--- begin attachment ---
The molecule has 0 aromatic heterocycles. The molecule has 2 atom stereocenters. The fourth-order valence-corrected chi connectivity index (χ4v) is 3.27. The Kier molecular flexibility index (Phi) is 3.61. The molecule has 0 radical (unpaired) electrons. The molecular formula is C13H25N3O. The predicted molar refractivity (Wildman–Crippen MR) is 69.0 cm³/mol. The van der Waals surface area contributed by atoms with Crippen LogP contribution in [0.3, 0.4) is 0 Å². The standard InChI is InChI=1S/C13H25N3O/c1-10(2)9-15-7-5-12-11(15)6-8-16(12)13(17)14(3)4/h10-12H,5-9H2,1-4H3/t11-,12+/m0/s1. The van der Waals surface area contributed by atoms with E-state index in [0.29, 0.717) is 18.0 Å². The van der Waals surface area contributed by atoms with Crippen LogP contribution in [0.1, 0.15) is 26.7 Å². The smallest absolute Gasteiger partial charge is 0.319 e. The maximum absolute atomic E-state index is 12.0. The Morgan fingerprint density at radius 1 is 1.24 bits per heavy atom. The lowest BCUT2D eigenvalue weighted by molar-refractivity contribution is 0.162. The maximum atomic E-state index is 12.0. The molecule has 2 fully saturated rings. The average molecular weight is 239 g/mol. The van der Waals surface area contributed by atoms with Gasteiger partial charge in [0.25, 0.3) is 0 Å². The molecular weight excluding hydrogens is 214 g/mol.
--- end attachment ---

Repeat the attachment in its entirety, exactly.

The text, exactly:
The molecule has 0 aromatic heterocycles. The molecule has 2 atom stereocenters. The fourth-order valence-corrected chi connectivity index (χ4v) is 3.27. The Kier molecular flexibility index (Phi) is 3.61. The molecule has 0 radical (unpaired) electrons. The molecular formula is C13H25N3O. The predicted molar refractivity (Wildman–Crippen MR) is 69.0 cm³/mol. The van der Waals surface area contributed by atoms with Crippen LogP contribution in [0.3, 0.4) is 0 Å². The standard InChI is InChI=1S/C13H25N3O/c1-10(2)9-15-7-5-12-11(15)6-8-16(12)13(17)14(3)4/h10-12H,5-9H2,1-4H3/t11-,12+/m0/s1. The van der Waals surface area contributed by atoms with E-state index in [0.29, 0.717) is 18.0 Å². The van der Waals surface area contributed by atoms with Crippen LogP contribution in [0.1, 0.15) is 26.7 Å². The smallest absolute Gasteiger partial charge is 0.319 e. The maximum absolute atomic E-state index is 12.0. The Morgan fingerprint density at radius 1 is 1.24 bits per heavy atom. The lowest BCUT2D eigenvalue weighted by molar-refractivity contribution is 0.162. The maximum atomic E-state index is 12.0. The molecule has 2 fully saturated rings. The average molecular weight is 239 g/mol. The van der Waals surface area contributed by atoms with Gasteiger partial charge in [0.25, 0.3) is 0 Å². The molecular weight excluding hydrogens is 214 g/mol.